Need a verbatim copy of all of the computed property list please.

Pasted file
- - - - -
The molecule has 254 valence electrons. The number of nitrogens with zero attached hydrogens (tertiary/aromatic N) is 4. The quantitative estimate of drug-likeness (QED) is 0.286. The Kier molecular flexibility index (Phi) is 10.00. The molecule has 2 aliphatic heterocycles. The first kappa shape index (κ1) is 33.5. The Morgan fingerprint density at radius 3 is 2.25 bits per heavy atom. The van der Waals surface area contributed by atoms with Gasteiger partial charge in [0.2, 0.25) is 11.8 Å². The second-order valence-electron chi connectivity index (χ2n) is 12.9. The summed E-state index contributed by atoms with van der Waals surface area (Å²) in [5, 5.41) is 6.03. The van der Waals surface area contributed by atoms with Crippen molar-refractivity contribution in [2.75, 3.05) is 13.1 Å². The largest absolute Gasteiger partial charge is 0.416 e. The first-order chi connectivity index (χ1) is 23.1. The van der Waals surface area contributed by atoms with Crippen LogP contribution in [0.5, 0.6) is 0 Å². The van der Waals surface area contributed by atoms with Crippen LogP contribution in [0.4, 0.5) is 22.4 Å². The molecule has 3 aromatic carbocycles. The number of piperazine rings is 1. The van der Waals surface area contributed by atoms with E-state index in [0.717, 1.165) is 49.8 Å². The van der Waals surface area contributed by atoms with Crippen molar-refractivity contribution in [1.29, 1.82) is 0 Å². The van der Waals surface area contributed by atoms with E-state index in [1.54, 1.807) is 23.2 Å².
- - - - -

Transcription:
The molecule has 254 valence electrons. The number of nitrogens with zero attached hydrogens (tertiary/aromatic N) is 4. The quantitative estimate of drug-likeness (QED) is 0.286. The Kier molecular flexibility index (Phi) is 10.00. The molecule has 2 aliphatic heterocycles. The first kappa shape index (κ1) is 33.5. The Morgan fingerprint density at radius 3 is 2.25 bits per heavy atom. The van der Waals surface area contributed by atoms with Gasteiger partial charge in [0.2, 0.25) is 11.8 Å². The second-order valence-electron chi connectivity index (χ2n) is 12.9. The summed E-state index contributed by atoms with van der Waals surface area (Å²) in [5, 5.41) is 6.03. The van der Waals surface area contributed by atoms with Crippen molar-refractivity contribution in [2.75, 3.05) is 13.1 Å². The largest absolute Gasteiger partial charge is 0.416 e. The first-order chi connectivity index (χ1) is 23.1. The van der Waals surface area contributed by atoms with Crippen LogP contribution in [0.5, 0.6) is 0 Å². The van der Waals surface area contributed by atoms with Crippen LogP contribution in [0.4, 0.5) is 22.4 Å². The molecule has 3 aromatic carbocycles. The number of piperazine rings is 1. The van der Waals surface area contributed by atoms with E-state index in [0.717, 1.165) is 49.8 Å². The van der Waals surface area contributed by atoms with Crippen molar-refractivity contribution in [1.29, 1.82) is 0 Å². The van der Waals surface area contributed by atoms with E-state index in [1.54, 1.807) is 23.2 Å².